Oh, but I have no talent. Oh, but I have no time. Oh, but no one believes I can do it. Oh, but... the river is too wide, and I have more sense than to try to cross it.

Who says common sense always has to have the last word?

It just may be that the secret of capturing the promise of the dawn is to believe in the nonsensical. The unrealistic, even the fantastic. To drag our early morning dreams out of the shadows, into the realm of possibilities. Only there will they find power and substance and durability.

They are always there, you know, congregating in the corners of our daily lives, nudging here or there, seeking the best opportunity to drop into our minds and say, "Remember me? I'm the you you want to be." You know, those little "What I really want to do is ... oh, but..." thoughts. In the top offices of the highest buildings, at kitchen tables, in classrooms, at daycare centers, in a carwash, serving up hamburgers through a drive thru window, driving a tractor... thoughts of what could, should, might be are pushed away daily.

I am too busy, too important, too insignificant, too frazzled, too afraid, too poor, too rich, too complacent, too tough, too weak, too smart, too dumb, too settled, too flighty... and the river is too wide.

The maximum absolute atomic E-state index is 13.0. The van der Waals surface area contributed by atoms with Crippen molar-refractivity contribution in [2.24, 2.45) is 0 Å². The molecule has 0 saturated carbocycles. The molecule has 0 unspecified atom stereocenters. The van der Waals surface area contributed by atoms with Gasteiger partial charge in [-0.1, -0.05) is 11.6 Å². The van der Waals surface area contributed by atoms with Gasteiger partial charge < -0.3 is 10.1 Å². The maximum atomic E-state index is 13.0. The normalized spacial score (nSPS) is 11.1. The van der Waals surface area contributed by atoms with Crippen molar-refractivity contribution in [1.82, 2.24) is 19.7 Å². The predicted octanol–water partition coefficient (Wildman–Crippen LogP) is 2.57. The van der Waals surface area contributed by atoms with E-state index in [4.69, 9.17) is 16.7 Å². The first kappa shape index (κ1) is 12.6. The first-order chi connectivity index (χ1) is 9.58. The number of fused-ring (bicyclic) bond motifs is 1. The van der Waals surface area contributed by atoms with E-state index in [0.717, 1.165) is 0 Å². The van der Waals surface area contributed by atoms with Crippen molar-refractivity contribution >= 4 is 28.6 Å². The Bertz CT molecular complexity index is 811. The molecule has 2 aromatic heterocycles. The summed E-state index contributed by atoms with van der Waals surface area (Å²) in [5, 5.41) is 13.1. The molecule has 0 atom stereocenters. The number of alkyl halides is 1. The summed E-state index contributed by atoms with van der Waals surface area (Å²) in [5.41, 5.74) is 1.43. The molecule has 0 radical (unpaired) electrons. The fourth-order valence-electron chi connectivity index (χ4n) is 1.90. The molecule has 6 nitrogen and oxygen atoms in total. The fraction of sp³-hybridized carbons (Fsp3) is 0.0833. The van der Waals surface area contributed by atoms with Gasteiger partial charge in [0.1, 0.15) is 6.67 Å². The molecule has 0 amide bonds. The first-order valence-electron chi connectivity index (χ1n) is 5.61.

One has to wonder what could be accomplished if we just took the time to build a bridge?

Do I have the answers? No. Not your answers, not my answers, either. I do know the questions are there, though, and that seems like a good first step.

Thursday, May 25, 2006

Open Thread - Bad Blogger Style

No Bud. No cheesecake. :(

Just room to yap the night away - or day, if you are in a different hemisphere. From me, that is... which is not to say that anyone is in the wrong hemisphere or anything, just in one that I am not in. Yet.

Immigration bill passed without Majority support